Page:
Much is being made about Charlize Theron's transformation into Wournos and with good reason. To say she looks like a cross between Jon Voight and William H. Macy is being too hard--on the guys. With her baby blues turned into bottomless brown pools; baby face into pocked sagging jowls; even white teeth into grayish tombstones; and flaxen bob into dishwater blonde '70s-era feathered crop Theron so wholly transforms from bombshell Hollywood star to white-trash hooker it's a more frightening sight than Paris Hilton's night-vision humpathon. Well OK not that frightening. It isn't just Theron's looks that are Wournos from head to toe however; it's as if Theron was channeling the killer her performance (barring a few instances of exaggeration) is that eerie. On some level you're always conscious you're watching Charlize Theron model-turned-actress underneath all the makeup and one wonders if the entire film would have worked better starring a complete unknown . But by the time the credits roll even if you've never heard of or seen Wournos before you'll feel like you knew her personally after watching Theron swagger cuss fight and kill her way through the Sunshine State. In a weird yet rewarding casting choice Christina Ricci effortlessly embraces her role as the lonely and innocent yet ultimately whiny and manipulative galpal Wall.
Had Theron's performance and ungodly appearance not packed such a wallop this movie about a year in the life of a serial killer could have come and gone--truth be told it's an unredeeming look at the tragic end of a completely wasted life from the viewpoint of the loser who wasted it. From the victimizing encounters Wournos has with almost every male she runs across to the calculating machinations of her treacherous girlfriend director Patty Jenkins practically screams "Poor me!" for Wournos from the grave. Though the movie's title refers to the main character it might as well apply to everyone else as the killer comes off more sympathetic than most of her hapless victims who didn't deserve to die just for picking her up on the highway. Opinions about cause and effect aside the moviemaking itself is not up to par. Very little is given to explain Wournos' character other than a few flashback scenes that seem more cursory than anything and are punctuated with a distracting voiceover that tries to replace missing pieces of story--such as why for chrissakes Selby is so attracted to Aileen. For a movie in which the lesbian factor is so important Jenkins ultimately lacks the courage to "go there " pulling back on the whole sex thing and spending far too much time on a weak love story that never really makes much sense.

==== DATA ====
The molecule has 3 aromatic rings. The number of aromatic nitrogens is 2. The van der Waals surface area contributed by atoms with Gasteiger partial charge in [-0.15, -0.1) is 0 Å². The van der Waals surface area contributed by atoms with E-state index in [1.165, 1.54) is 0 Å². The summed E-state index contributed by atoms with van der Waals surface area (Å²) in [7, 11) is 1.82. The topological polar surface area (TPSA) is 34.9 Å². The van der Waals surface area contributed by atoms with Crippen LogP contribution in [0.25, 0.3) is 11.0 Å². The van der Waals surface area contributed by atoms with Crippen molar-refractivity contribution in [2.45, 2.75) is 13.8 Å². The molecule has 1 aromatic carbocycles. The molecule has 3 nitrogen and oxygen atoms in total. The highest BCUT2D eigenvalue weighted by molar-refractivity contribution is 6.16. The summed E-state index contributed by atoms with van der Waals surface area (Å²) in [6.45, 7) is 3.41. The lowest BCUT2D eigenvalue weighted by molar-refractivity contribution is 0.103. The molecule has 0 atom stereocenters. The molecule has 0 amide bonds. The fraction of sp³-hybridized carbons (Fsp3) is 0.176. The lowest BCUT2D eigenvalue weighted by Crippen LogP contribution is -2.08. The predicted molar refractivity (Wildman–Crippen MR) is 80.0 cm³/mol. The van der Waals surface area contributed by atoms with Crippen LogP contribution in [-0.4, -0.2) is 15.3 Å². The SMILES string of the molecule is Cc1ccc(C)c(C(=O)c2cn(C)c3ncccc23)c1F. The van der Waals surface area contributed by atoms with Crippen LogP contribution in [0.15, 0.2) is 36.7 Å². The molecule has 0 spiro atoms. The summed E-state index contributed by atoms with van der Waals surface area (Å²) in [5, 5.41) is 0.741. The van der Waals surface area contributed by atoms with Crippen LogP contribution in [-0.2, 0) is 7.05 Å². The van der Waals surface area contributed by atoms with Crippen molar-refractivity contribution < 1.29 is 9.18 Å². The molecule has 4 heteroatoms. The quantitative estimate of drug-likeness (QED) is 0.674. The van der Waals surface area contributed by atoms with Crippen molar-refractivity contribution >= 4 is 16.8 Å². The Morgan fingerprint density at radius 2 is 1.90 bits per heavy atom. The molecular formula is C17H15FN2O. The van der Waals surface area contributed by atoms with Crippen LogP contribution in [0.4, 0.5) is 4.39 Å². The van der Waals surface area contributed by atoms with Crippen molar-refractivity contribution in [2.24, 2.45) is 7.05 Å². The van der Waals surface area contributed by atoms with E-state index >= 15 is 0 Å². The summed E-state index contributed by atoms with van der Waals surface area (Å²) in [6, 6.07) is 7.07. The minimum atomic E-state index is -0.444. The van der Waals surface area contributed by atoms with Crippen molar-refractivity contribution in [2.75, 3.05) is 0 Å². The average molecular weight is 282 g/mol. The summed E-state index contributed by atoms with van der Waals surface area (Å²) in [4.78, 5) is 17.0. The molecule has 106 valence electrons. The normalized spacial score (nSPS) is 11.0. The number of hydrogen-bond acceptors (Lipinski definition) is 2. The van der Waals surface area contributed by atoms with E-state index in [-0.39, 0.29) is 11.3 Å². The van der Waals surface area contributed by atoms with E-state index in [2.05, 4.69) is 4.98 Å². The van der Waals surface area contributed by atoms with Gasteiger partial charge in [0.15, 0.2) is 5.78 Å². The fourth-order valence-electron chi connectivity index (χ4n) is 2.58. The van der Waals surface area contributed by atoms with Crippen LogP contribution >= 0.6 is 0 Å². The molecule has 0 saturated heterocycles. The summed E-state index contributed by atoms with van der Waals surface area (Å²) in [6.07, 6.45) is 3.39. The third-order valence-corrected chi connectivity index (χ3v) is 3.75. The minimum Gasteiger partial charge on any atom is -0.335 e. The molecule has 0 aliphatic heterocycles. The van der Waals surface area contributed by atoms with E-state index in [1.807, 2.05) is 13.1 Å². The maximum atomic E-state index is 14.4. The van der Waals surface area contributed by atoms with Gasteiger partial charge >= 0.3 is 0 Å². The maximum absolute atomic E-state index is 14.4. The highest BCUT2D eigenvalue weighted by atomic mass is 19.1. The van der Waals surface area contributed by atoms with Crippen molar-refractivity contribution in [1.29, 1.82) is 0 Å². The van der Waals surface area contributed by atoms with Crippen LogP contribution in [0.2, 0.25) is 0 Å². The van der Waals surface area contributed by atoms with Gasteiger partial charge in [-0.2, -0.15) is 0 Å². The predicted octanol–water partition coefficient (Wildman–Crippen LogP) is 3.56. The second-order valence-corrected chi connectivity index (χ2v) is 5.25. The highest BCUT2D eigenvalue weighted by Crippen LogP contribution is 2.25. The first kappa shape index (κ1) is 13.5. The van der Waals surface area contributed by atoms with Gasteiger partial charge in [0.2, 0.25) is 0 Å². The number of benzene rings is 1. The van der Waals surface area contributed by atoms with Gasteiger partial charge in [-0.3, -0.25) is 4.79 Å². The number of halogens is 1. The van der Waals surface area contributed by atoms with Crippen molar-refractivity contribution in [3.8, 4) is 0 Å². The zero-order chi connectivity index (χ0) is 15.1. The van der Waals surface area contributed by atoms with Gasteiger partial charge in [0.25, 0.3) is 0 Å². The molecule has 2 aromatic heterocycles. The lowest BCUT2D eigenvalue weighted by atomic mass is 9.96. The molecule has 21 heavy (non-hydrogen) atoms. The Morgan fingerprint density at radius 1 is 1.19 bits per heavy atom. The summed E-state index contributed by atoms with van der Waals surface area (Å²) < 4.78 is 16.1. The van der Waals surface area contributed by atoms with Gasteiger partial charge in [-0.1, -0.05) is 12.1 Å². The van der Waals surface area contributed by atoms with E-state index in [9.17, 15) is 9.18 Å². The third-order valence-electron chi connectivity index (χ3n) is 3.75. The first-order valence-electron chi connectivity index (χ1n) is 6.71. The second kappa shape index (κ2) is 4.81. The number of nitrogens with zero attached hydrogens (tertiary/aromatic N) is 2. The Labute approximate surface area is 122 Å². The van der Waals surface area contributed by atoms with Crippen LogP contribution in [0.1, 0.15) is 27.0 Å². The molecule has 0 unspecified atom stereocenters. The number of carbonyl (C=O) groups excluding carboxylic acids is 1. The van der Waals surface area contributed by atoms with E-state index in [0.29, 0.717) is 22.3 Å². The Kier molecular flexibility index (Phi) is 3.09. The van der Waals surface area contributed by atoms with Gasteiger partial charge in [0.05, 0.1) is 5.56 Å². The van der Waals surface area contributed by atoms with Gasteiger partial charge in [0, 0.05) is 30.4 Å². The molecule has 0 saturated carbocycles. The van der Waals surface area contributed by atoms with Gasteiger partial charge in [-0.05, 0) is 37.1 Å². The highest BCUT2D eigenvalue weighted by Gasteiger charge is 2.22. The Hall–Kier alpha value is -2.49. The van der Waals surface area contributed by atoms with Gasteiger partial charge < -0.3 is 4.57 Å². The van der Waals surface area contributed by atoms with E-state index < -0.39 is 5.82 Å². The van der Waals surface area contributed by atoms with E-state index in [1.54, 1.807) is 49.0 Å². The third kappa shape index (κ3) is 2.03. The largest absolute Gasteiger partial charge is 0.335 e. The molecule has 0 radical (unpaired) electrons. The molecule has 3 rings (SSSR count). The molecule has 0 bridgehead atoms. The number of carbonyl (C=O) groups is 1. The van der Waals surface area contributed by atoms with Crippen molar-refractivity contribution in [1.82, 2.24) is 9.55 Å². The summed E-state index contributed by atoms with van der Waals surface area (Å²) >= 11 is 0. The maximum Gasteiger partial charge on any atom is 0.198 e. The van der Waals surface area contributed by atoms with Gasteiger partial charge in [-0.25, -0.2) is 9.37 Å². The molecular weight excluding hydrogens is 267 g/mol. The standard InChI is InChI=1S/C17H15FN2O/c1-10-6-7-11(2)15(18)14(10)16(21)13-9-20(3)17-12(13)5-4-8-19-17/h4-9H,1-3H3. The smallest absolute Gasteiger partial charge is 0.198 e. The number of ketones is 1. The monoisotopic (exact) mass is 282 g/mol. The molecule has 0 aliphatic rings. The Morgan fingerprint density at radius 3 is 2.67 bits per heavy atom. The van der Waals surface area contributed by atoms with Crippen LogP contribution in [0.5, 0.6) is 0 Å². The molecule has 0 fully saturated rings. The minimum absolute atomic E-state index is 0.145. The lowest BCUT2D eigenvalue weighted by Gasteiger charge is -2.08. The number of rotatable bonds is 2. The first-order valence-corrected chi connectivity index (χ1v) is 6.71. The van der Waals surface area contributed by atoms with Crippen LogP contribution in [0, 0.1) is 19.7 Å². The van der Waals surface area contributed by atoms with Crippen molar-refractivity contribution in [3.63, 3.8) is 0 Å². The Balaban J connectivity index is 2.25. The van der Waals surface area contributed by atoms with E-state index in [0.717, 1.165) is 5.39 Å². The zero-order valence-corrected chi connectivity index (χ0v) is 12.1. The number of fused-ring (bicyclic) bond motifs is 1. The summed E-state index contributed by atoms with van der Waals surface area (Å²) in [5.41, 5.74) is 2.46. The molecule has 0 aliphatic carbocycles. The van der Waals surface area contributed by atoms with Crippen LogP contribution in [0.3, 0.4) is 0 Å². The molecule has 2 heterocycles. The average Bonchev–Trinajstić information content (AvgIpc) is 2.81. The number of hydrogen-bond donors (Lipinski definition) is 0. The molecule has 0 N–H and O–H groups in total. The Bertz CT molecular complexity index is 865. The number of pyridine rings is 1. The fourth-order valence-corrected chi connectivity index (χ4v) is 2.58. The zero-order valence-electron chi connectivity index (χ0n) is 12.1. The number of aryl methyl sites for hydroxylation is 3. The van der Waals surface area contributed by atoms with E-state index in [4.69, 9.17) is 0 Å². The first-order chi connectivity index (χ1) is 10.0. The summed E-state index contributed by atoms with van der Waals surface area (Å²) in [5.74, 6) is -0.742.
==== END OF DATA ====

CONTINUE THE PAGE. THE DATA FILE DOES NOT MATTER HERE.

August 28, 2003 10:59am EST
Top Story: Bob Hope Eulogized at Memorial Mass
Politicians and celebrities gathered at St. Charles Borromeo Catholic Church in North Hollywood near Bob Hope's Toluca Lake home yesterday to thank the late comic for his humor and decades of service to U.S. military personnel abroad. Hope died July 27 at age 100. Roman Catholic Cardinal Roger M. Mahoney presided over the Mass, which was attended by Hope's widow, Dolores; former President Ford and his wife, Betty; former first lady Nancy Reagan, Mickey Rooney, Hal Holbrook, Raquel Welch, Marie Osmond, Phyllis Diller, Ed McMahon, Norm Crosby, retired Gen. William Westmoreland, former California Gov. Pete Wilson, and businessman Lee Iacocca, The Associated Press reports. The service began with an honor guard upholding the flags of the Army, Navy, Air Force, Marines and Coast Guard, representing the service men and women Hope entertained during his USO tours. The service ended with a Marine bugler playing "Taps" and a choir softly humming "Thanks for the Memory," Hope's theme song.
CIA Recruits Alias Star for Promotional Video
Alias star Jennifer Garner said she has been asked to contribute to an official CIA video promoting the government agency to be shown to university graduate students and prospective agents. "We feel that Miss Garner, both in character as agent Sydney Bristow and as herself, embodies the intelligence, enthusiasm and dedication that we're looking for," Chase Brandon, a film industry liaison for the CIA, told Reuters. "Her participation would add a human touch to the message we're trying to convey."
More Jail Time For Bobby Brown